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Achieving financial success doesn't require you to have the investing acumen of Warren Buffett or be a trust-fund baby to start securing your financial future.

Since the stock market is our best hope for realizing our dreams, start investing today by putting away small sums of money every month. Then seek out undervalued small-cap stocks for your greatest returns. I like these because they offer opportunities for growth while still being mostly overlooked by the big investors.

To find these future giants, we'll screen for stocks with market values less than $3 billion, that had earnings of 15% or more last quarter, and are forecast to have long-term earnings growth potential of at least 15%. Then we'll filter our findings through the collective investing wisdom of the 160,000 members in our Motley Fool CAPS community. If the best and brightest CAPS players think these stocks hold potential, then we ought to take notice, too.

Here are some of the stocks this simple screen found:


Market Cap

EPS Surprise

Avg. Analyst 5-Year EPS Est.

CAPS Rating

MercadoLibre (Nasdaq: MELI  )

$2.3 billion

$0.22 vs. $0.18



Microvision (Nasdaq: MVIS  )

$262 million

($0.10) vs. ($0.12)



POZEN (Nasdaq: POZN  )

$248 million

($0.10) vs. ($0.19)



Source: and Motley Fool CAPS.

Of course, this is not a list of stocks to buy. This is a starting point for more research. We need to look more closely at these companies to see if analysts' faith in them is well-founded, but we've got the CAPS community helping us here, and we'd do well to begin with their favorites.

An alternative opportunity
An investment in MercadoLibre is just as much a bet on growth in the Brazilian economy. Although the Latin American e-commerce platform is based in Argentina, it derives almost 43% of its revenues from Brazil. The country is expected to enjoy China-like growth this year, with analysts expect it to expand at a rate of 7.5% this year. The service, which operates like eBay (Nasdaq: EBAY  ) , should see better results itself. With consumers feeling better and having more cash to spend, there's a good chance they'll surf MercadoLibre's sellers for good deals.

As CAPS member JPNot points out, eBay is a shareholder in MercadoLibre and will also benefit from its expansion plans:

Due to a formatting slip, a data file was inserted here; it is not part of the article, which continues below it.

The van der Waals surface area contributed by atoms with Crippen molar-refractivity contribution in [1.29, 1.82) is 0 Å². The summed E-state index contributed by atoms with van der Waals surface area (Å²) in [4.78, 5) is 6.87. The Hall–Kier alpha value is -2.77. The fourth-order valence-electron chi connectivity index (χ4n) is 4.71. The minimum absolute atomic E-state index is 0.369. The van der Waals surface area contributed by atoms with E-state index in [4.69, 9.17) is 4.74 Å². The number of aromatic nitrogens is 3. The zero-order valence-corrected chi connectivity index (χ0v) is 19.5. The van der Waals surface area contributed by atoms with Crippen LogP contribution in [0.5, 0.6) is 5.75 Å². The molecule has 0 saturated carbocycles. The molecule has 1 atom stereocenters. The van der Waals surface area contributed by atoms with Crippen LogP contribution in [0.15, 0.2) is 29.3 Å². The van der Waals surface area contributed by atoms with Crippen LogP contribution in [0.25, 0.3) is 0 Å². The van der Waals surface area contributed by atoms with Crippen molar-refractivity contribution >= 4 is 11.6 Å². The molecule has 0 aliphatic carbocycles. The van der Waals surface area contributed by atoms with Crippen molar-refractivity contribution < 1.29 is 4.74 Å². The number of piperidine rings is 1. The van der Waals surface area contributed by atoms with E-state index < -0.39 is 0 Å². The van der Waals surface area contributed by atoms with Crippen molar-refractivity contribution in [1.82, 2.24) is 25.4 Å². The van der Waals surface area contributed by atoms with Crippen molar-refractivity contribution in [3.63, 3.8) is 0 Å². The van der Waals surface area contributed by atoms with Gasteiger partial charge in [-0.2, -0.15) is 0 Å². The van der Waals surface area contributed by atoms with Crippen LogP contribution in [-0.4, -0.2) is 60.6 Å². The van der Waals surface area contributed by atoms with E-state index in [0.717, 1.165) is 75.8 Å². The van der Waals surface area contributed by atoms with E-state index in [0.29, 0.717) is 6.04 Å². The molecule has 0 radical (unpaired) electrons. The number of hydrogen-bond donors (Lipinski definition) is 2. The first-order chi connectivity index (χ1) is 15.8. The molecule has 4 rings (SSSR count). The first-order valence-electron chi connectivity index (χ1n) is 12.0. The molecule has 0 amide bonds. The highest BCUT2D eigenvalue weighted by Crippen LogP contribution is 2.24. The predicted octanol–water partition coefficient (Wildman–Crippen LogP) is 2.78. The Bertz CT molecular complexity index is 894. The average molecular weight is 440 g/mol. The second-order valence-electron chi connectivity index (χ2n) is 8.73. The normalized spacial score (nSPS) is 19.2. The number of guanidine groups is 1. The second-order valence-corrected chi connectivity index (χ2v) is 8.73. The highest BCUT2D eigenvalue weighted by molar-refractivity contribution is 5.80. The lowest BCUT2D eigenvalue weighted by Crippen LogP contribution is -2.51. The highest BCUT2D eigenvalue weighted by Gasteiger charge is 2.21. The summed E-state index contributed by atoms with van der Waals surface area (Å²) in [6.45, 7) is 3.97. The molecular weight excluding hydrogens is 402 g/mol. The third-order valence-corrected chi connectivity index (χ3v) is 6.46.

Based in Argentina, MELI is considered the Ebay of Latin America. And in fact, Ebay owns about 18% of MELI. It recently expanded to Portugal and growth has been robust. Company has strong fundamentals with a ROE of 32%

Got my eye on you
Looking at Microvision's most recent earnings report, a superficial read of the micro-projector maker's results would lead you to believe that business was faltering. Revenues were down, losses widened, and it used more cash for operations than a year ago. But the company is in transition, switching from one dependent upon contract revenues to a seller of a hot new product.

We knew it had upside surprise potential as it signed up a super-secret consumer electronics company to buy $8.5 million worth of projectors, but with backlog jumping to almost $17 million (a 2600% increase), CAPS member manhattanbanker sees Microvision becoming a takeover target:

from a technology standpoint, mvis has built a formidable "moat" around themselves with the strongest patent portfolio in their space-because of this, mvis may be a possible takeover target sooner than later

There's been some fanciful speculation it might be Microsoft or Apple, but I'd wager Texas Instruments (NYSE: TXN  ) or 3M (NYSE: MMM  ) would be more interested since they're already competing against Microvision.

A case for heartburn
Pozen is another company with a potential blockbuster product on its hands, though it's a pharmaceutical, not a projector. It got the nod from the FDA to market Vimovo, a treatment for arthritis and gastric ulcers. AstraZeneca (NYSE: AZN  ) will launch the drug later this year, but it paid Pozen $20 million for the approval milestone. With 25 worldwide marketing applications submitted, AstraZeneca will pay Pozen another $25 million when the first one is approved.